The US Air Force has reached an $80 million out-of-court settlement with Northrop Grumman. The move comes after the company was forced to meet $100 million, higher than anticipated, costs to refurbish initial Boeing 707-300s for conversion to Joint Surveillance Target Attack Radar System (JSTARS) aircraft.
Under the original JSTARS contract, Northrop Grumman was required to "zero-life" the 707 airframes before modification. Once the airframes were stripped down it was discovered that the former commercial aircraft needed substantially more structural work than originally thought, with much of the work corrosion-related.
Northrop Grumman had planned to build new 707 airframes for the programme and considered moving the Boeing line to its Lake Charles, Louisiana, plant, but this was rejected by the USAF on cost grounds. All but one aircraft - a test vehicle ordered from Boeing - were acquired secondhand.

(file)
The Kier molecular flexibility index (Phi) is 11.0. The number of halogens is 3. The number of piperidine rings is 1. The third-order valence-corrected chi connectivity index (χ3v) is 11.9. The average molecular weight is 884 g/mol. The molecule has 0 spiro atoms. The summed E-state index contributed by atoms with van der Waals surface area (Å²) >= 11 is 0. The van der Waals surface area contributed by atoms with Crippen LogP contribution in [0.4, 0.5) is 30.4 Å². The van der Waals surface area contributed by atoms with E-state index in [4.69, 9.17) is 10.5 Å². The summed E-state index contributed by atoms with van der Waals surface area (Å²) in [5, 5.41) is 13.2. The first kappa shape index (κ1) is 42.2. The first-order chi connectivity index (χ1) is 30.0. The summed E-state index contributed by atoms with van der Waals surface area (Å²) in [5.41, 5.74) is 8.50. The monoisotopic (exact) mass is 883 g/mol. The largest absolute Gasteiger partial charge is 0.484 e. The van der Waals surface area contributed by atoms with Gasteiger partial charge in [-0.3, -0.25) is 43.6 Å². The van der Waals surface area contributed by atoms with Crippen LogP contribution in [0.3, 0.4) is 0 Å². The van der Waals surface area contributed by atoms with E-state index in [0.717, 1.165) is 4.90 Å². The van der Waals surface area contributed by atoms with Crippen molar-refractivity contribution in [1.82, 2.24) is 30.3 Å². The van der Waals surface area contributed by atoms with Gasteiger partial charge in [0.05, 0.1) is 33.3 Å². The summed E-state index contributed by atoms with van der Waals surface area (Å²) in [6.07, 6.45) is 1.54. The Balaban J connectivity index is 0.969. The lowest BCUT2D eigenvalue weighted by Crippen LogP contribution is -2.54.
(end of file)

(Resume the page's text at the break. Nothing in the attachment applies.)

The settlement, reached through mediation, relates to the first three production JSTARS aircraft. The terms of the contract were modified from aircraft four onward by relaxing the requirement for a zero hour airframe. Each refurbishment is judged individually according to what is needed for the aircraft to be operational and safe.
JSTARS deliveries to date total five, with a sixth aircraft about to be handed over. A further eight aircraft are on order and funding has been approved for a 15th.
Source: Flight International